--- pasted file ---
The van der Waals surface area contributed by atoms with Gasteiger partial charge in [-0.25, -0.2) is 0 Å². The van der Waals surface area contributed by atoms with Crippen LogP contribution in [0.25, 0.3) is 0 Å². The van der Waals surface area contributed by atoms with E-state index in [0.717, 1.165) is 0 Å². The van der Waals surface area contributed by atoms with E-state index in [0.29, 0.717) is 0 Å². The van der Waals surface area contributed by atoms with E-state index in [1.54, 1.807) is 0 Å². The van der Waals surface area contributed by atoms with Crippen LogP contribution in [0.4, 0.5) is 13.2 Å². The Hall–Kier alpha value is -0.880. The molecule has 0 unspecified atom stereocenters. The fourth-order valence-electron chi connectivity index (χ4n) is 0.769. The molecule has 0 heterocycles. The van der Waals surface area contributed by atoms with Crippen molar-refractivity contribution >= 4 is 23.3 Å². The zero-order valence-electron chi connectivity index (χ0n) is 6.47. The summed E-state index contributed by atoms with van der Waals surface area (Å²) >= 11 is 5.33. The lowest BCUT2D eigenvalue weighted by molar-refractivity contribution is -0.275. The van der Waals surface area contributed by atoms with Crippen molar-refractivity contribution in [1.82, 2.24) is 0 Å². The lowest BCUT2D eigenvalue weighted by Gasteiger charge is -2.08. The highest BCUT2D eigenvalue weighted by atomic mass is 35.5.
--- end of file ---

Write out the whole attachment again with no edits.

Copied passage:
The van der Waals surface area contributed by atoms with Gasteiger partial charge in [-0.25, -0.2) is 0 Å². The van der Waals surface area contributed by atoms with Crippen LogP contribution in [0.25, 0.3) is 0 Å². The van der Waals surface area contributed by atoms with E-state index in [0.717, 1.165) is 0 Å². The van der Waals surface area contributed by atoms with E-state index in [0.29, 0.717) is 0 Å². The van der Waals surface area contributed by atoms with E-state index in [1.54, 1.807) is 0 Å². The van der Waals surface area contributed by atoms with Crippen LogP contribution in [0.4, 0.5) is 13.2 Å². The Hall–Kier alpha value is -0.880. The molecule has 0 unspecified atom stereocenters. The fourth-order valence-electron chi connectivity index (χ4n) is 0.769. The molecule has 0 heterocycles. The van der Waals surface area contributed by atoms with Crippen molar-refractivity contribution >= 4 is 23.3 Å². The zero-order valence-electron chi connectivity index (χ0n) is 6.47. The summed E-state index contributed by atoms with van der Waals surface area (Å²) >= 11 is 5.33. The lowest BCUT2D eigenvalue weighted by molar-refractivity contribution is -0.275. The van der Waals surface area contributed by atoms with Crippen molar-refractivity contribution in [1.82, 2.24) is 0 Å². The lowest BCUT2D eigenvalue weighted by Gasteiger charge is -2.08. The highest BCUT2D eigenvalue weighted by atomic mass is 35.5.